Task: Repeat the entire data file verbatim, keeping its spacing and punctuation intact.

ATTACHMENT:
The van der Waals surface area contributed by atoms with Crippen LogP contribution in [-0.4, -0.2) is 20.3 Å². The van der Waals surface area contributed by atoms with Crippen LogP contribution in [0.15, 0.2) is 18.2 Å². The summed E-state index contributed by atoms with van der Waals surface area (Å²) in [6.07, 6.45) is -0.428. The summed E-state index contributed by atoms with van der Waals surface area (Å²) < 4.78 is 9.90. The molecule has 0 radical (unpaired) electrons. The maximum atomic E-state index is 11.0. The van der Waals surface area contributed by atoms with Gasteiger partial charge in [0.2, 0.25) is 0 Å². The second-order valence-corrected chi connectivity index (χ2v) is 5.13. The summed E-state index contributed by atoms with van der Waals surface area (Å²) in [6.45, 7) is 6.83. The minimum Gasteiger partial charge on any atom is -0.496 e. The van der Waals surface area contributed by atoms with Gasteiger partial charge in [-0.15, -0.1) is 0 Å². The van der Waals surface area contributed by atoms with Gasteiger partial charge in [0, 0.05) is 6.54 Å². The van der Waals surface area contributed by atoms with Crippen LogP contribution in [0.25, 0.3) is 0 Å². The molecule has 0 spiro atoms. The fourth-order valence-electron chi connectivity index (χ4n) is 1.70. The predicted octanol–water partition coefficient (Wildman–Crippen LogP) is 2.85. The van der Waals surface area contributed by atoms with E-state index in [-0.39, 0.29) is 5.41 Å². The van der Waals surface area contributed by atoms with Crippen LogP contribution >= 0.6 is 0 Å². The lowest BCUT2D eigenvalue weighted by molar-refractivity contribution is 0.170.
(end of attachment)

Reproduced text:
The van der Waals surface area contributed by atoms with Crippen LogP contribution in [-0.4, -0.2) is 20.3 Å². The van der Waals surface area contributed by atoms with Crippen LogP contribution in [0.15, 0.2) is 18.2 Å². The summed E-state index contributed by atoms with van der Waals surface area (Å²) in [6.07, 6.45) is -0.428. The summed E-state index contributed by atoms with van der Waals surface area (Å²) < 4.78 is 9.90. The molecule has 0 radical (unpaired) electrons. The maximum atomic E-state index is 11.0. The van der Waals surface area contributed by atoms with Gasteiger partial charge in [0.2, 0.25) is 0 Å². The second-order valence-corrected chi connectivity index (χ2v) is 5.13. The summed E-state index contributed by atoms with van der Waals surface area (Å²) in [6.45, 7) is 6.83. The minimum Gasteiger partial charge on any atom is -0.496 e. The van der Waals surface area contributed by atoms with Gasteiger partial charge in [-0.15, -0.1) is 0 Å². The van der Waals surface area contributed by atoms with Gasteiger partial charge in [0, 0.05) is 6.54 Å². The van der Waals surface area contributed by atoms with Crippen LogP contribution in [0.25, 0.3) is 0 Å². The molecule has 0 spiro atoms. The fourth-order valence-electron chi connectivity index (χ4n) is 1.70. The predicted octanol–water partition coefficient (Wildman–Crippen LogP) is 2.85. The van der Waals surface area contributed by atoms with E-state index in [-0.39, 0.29) is 5.41 Å². The van der Waals surface area contributed by atoms with Crippen LogP contribution >= 0.6 is 0 Å². The lowest BCUT2D eigenvalue weighted by molar-refractivity contribution is 0.170.